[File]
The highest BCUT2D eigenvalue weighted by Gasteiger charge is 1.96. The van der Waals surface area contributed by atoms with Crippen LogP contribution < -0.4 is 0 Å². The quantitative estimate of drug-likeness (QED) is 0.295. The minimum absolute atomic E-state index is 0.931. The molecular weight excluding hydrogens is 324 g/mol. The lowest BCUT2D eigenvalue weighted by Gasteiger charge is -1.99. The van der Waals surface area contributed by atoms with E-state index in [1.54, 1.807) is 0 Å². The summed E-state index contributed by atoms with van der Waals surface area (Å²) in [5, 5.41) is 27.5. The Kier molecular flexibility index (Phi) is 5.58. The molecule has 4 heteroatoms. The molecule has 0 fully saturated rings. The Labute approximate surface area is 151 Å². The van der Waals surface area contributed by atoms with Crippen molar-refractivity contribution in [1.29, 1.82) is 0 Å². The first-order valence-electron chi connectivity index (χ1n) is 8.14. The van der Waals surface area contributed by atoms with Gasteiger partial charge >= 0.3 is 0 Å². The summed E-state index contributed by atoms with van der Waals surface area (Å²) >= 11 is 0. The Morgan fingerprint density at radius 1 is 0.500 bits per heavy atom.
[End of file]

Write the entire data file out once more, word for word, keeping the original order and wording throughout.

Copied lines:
The highest BCUT2D eigenvalue weighted by Gasteiger charge is 1.96. The van der Waals surface area contributed by atoms with Crippen LogP contribution < -0.4 is 0 Å². The quantitative estimate of drug-likeness (QED) is 0.295. The minimum absolute atomic E-state index is 0.931. The molecular weight excluding hydrogens is 324 g/mol. The lowest BCUT2D eigenvalue weighted by Gasteiger charge is -1.99. The van der Waals surface area contributed by atoms with E-state index in [1.54, 1.807) is 0 Å². The summed E-state index contributed by atoms with van der Waals surface area (Å²) in [5, 5.41) is 27.5. The Kier molecular flexibility index (Phi) is 5.58. The molecule has 4 heteroatoms. The molecule has 0 fully saturated rings. The Labute approximate surface area is 151 Å². The van der Waals surface area contributed by atoms with Crippen molar-refractivity contribution in [1.29, 1.82) is 0 Å². The first-order valence-electron chi connectivity index (χ1n) is 8.14. The van der Waals surface area contributed by atoms with Gasteiger partial charge >= 0.3 is 0 Å². The summed E-state index contributed by atoms with van der Waals surface area (Å²) >= 11 is 0. The Morgan fingerprint density at radius 1 is 0.500 bits per heavy atom.